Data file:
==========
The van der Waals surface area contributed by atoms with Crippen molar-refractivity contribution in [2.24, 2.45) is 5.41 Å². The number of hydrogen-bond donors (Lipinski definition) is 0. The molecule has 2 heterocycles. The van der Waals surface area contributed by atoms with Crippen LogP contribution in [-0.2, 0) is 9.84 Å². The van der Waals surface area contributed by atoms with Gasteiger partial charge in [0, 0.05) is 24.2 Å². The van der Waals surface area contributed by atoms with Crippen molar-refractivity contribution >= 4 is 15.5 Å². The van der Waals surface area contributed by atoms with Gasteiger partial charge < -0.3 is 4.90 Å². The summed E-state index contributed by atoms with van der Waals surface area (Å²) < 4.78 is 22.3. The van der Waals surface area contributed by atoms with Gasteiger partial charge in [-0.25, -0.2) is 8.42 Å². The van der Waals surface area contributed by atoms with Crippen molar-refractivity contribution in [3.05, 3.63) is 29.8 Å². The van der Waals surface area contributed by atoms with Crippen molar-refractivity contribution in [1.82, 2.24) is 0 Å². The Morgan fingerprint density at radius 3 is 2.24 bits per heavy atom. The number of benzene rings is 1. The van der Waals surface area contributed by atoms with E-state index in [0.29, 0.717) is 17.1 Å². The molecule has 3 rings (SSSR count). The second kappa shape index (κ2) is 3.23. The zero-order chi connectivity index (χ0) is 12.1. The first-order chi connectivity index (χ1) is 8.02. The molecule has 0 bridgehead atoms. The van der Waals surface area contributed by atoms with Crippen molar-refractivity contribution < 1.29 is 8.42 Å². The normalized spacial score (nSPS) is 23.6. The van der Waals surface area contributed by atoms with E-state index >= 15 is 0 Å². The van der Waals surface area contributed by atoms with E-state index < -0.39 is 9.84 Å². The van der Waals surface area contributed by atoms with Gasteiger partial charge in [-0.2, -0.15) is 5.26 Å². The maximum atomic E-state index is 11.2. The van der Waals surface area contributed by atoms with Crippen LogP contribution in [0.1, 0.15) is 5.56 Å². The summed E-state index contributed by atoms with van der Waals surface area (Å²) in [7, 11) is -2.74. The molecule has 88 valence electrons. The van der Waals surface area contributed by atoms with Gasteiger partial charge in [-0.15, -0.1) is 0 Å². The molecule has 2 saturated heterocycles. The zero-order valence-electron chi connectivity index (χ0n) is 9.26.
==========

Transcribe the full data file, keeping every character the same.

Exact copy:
The van der Waals surface area contributed by atoms with Crippen molar-refractivity contribution in [2.24, 2.45) is 5.41 Å². The number of hydrogen-bond donors (Lipinski definition) is 0. The molecule has 2 heterocycles. The van der Waals surface area contributed by atoms with Crippen LogP contribution in [-0.2, 0) is 9.84 Å². The van der Waals surface area contributed by atoms with Gasteiger partial charge in [0, 0.05) is 24.2 Å². The van der Waals surface area contributed by atoms with Crippen molar-refractivity contribution >= 4 is 15.5 Å². The van der Waals surface area contributed by atoms with Gasteiger partial charge < -0.3 is 4.90 Å². The summed E-state index contributed by atoms with van der Waals surface area (Å²) < 4.78 is 22.3. The van der Waals surface area contributed by atoms with Gasteiger partial charge in [-0.25, -0.2) is 8.42 Å². The van der Waals surface area contributed by atoms with Crippen molar-refractivity contribution in [3.05, 3.63) is 29.8 Å². The van der Waals surface area contributed by atoms with Crippen molar-refractivity contribution in [1.82, 2.24) is 0 Å². The Morgan fingerprint density at radius 3 is 2.24 bits per heavy atom. The number of benzene rings is 1. The van der Waals surface area contributed by atoms with E-state index in [0.29, 0.717) is 17.1 Å². The molecule has 3 rings (SSSR count). The second kappa shape index (κ2) is 3.23. The zero-order chi connectivity index (χ0) is 12.1. The first-order chi connectivity index (χ1) is 8.02. The molecule has 0 bridgehead atoms. The van der Waals surface area contributed by atoms with Crippen molar-refractivity contribution < 1.29 is 8.42 Å². The normalized spacial score (nSPS) is 23.6. The van der Waals surface area contributed by atoms with E-state index >= 15 is 0 Å². The van der Waals surface area contributed by atoms with E-state index < -0.39 is 9.84 Å². The van der Waals surface area contributed by atoms with Gasteiger partial charge in [-0.2, -0.15) is 5.26 Å². The maximum atomic E-state index is 11.2. The van der Waals surface area contributed by atoms with Crippen LogP contribution in [0.1, 0.15) is 5.56 Å². The summed E-state index contributed by atoms with van der Waals surface area (Å²) in [7, 11) is -2.74. The molecule has 88 valence electrons. The van der Waals surface area contributed by atoms with Gasteiger partial charge in [-0.15, -0.1) is 0 Å². The molecule has 2 saturated heterocycles. The zero-order valence-electron chi connectivity index (χ0n) is 9.26.